Terrorism could not come from right-wing fundamentalists because they have been largely accommodated; they are already represented in political parties ...
Much less potential would come from former communists given President Abdurrahman Wahid's efforts to correct the past.
Marginal groups like workers and peasants do not have strong reasons to conduct terrorism ... given the space now to rally freely on the streets.
I think many affiliated to Soeharto, (including) those affiliated to him as a symbol, have a large potential to be involved in such terrorist acts.
At the very least, the terrorism would involve a combination of four groups: Soeharto and his family; those still coordinating with Soeharto because they would be affected if he was to be found guilty (of corruption charges); those from the military, mainly from intelligence units who feel that what they stood up for is now neglected in the current political discourse; and those from among fanatic Soeharto supporters who think he has done much for them and has been unfairly treated.
Their mechanism could be both well coordinated and (terrorist acts) could be initiated by any one of the four groups.
Q: Why would the Army and intelligence units have strong reasons to carry out acts of terrorism?
A: They are crushed in the public eye, are starting to be cut down economically and have also started to be politically neglected.
More important, the institution underwent a drastic decline at the formal level when the navy appeared as an alternative force and, at the same time the police started to become autonomous (of the military.)
Q: What about the intelligence units?
A: We know how in the 32 years of Soeharto's rule the New Order relied on intelligence units. The well-built cell structure not only involved the military but also civilians, through the (smallest units of) neighborhoods, village security and so forth.
They have had important networks in criminal communities, which have gone on for so long. Imagine this large and strong network suddenly being underused, and getting out of control while it used to be under the hierarchical chain from the Army to Soeharto.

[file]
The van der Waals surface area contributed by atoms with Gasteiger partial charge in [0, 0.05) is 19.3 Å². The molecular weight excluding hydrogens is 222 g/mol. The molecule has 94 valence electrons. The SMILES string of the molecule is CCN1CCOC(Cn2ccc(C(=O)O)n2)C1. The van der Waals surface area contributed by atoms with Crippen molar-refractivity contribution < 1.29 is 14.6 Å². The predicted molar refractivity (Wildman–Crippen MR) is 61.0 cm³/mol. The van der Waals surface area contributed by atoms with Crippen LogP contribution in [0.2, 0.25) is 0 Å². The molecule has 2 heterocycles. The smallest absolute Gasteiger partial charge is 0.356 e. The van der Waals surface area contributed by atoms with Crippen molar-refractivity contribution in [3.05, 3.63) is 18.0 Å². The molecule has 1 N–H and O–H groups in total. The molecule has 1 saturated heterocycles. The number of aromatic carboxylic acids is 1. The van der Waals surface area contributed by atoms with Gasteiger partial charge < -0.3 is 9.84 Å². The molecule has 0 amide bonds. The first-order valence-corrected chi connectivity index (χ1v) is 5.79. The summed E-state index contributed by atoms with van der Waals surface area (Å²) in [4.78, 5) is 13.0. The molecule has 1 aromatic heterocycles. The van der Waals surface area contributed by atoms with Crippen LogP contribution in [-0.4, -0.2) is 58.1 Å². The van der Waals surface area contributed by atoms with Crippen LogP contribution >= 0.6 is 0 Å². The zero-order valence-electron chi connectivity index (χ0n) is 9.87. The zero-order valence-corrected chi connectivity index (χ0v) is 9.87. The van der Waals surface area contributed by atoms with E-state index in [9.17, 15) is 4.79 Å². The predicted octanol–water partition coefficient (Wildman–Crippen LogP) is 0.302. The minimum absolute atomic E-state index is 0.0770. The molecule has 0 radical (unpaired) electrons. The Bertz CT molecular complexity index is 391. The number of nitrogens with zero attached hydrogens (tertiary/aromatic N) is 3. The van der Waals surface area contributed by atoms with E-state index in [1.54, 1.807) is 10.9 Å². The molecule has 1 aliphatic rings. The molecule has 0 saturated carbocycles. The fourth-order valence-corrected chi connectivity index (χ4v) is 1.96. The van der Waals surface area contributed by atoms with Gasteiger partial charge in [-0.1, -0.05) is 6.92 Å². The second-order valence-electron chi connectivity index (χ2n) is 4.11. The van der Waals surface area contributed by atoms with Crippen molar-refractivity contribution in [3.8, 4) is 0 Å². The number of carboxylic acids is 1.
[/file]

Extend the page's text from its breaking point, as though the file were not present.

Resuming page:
So this terror is part of the continuing political culture of the New Order.
Q: Have there not been "deals" with military groups resisting political reform?
A: Actually, their interests have been widely accommodated. Amid criticism toward them the People's Consultative Assembly agreed to their representation in the body up to 2009. That accommodation was extraordinary.
But the most important measure remains a planned large-scale reorganization of the military, including the "dissolving" of intelligence units in the military, and several special units. Then there should be strict control of military arms ... given the reports of weaponry missing from the PT Pindad (arms manufacturer in Bandung, West Java).
Q: What could tone down the act of suspected terrorists?
A: As Lee Kuan Yew said, as quoted in newspapers today (Friday), it would be a mistake for us to bring Soeharto to trial. I agree that if we still want to try him it is tantamount to telling the bombers to continue.
He did not mention bombs but he said trying Soeharto would make recovery difficult and reconciliation would be impossible.
But our dilemma now is that if charges against Soeharto are dropped, the terrorism may stop but student demonstrations would be everywhere.
So we have to take the risk of continuing Soeharto's trial and also continue every measure toward reconciliation. (Asip A. Hasani)